Honey Girl Hawaiian Monk Seal

Honey Girl the Hawaiian Monk Seal Honorary Plaque Unveiled at Turtle Bay Resort

The plaque honors the beloved Turtle Bay resident and her legacy.

An honorary plaque has been unveiled at Turtle Bay Resort commemorating the life and legacy of Honey Girl, a beloved Hawaiian monk seal who called the waters of the North Shore home. 

Regarded by scientists as a ‘Super Mom,’ Honey Girl raised at least ten monk seal pups, several of which were birthed right here on the beaches of Turtle Bay Resort. A critically endangered species, Hawaiian Monk Seals often live far away, by islands without people. Honey Girl was a special case, and was often found on our shores basking in the sun and having a good nap. 

In November 2012, Honey Girl was sighted by kiteboarders floating in the water with a fishing hook in her mouth. She was recovered days later on Sunset Beach, emaciated and covered in algae, with extensive swelling in and around her mouth and an ulua fish hook in her cheek. With her tongue cut by a fishing line, she hadn’t been able to catch or swallow food for several weeks.

At the Honolulu Zoo, veterinarians performed the first known operation on the tongue of a Hawaiian monk seal and were able to save half of her tongue. At first, she refused fish offered to her and had to be fed mashed herring and water in a stomach tube. She became increasingly irritable in the days following the surgery, but miraculously started eating on Thanksgiving.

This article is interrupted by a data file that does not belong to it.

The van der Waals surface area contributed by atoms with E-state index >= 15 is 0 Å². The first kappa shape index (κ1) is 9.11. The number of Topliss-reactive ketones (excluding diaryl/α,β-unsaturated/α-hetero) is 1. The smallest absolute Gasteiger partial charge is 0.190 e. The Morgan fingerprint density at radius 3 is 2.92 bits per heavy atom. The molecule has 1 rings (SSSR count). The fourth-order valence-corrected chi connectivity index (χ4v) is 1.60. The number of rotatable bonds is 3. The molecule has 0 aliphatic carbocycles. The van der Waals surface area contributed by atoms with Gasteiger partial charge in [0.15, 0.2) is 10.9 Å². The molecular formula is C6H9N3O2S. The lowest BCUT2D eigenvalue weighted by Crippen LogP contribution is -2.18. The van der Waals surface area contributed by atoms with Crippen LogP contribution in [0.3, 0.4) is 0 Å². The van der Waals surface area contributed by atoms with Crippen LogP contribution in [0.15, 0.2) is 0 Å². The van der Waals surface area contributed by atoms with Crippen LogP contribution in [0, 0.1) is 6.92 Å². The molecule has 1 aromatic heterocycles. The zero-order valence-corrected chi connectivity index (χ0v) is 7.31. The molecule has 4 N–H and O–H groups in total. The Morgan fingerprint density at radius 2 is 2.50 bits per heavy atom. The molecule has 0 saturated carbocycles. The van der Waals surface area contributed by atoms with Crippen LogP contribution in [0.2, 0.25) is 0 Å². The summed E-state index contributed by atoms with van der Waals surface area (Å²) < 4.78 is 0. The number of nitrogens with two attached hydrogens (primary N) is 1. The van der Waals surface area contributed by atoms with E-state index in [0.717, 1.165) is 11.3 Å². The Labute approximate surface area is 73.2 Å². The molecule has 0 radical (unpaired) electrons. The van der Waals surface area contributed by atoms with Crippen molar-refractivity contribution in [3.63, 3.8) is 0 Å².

After thirteen days of recovery, Honey Girl was returned to the ocean at Turtle Bay, just north of where she was found. She hadn’t regained much weight, but was well improved. A group of well-wishers who gathered to see dive off into the weaves noted that she was like a “dog running in the rough seas,” which is the meaning of the Hawaiian name for monk seals: ‘īlioholoikauaua (ilio-holo-i-ka-ua-ua). 

In the years following her surgery, Honey Girl was successful in foraging with her modified tongue, eventually regained her normal weight, birthed three more pups, and even became a grandmother. She was routinely spotted on the beach at Turtle Bay with her family. 

After several more years of thriving on the North Shore, Honey Girl passed away in 2020. Her story demonstrates the incredible resilience of Hawaiian monk seals and the importance of monk seal conservation efforts on the main islands of Hawaii. 

Hawaiian monk seals can be spotted off the waters and on the beaches of the North Shore. When viewing a monk seal on the beach, observe them from at least 150 feet away and limit your observation time to 30 minutes. Never attempt to swim with or touch a monk seal. They can be aggressive when defensive. If you spot one on a tour, do not make eye contact.

For more information on Hawaiian monk seals, visit Hawaiian Monk Seal Preservation Ohana.

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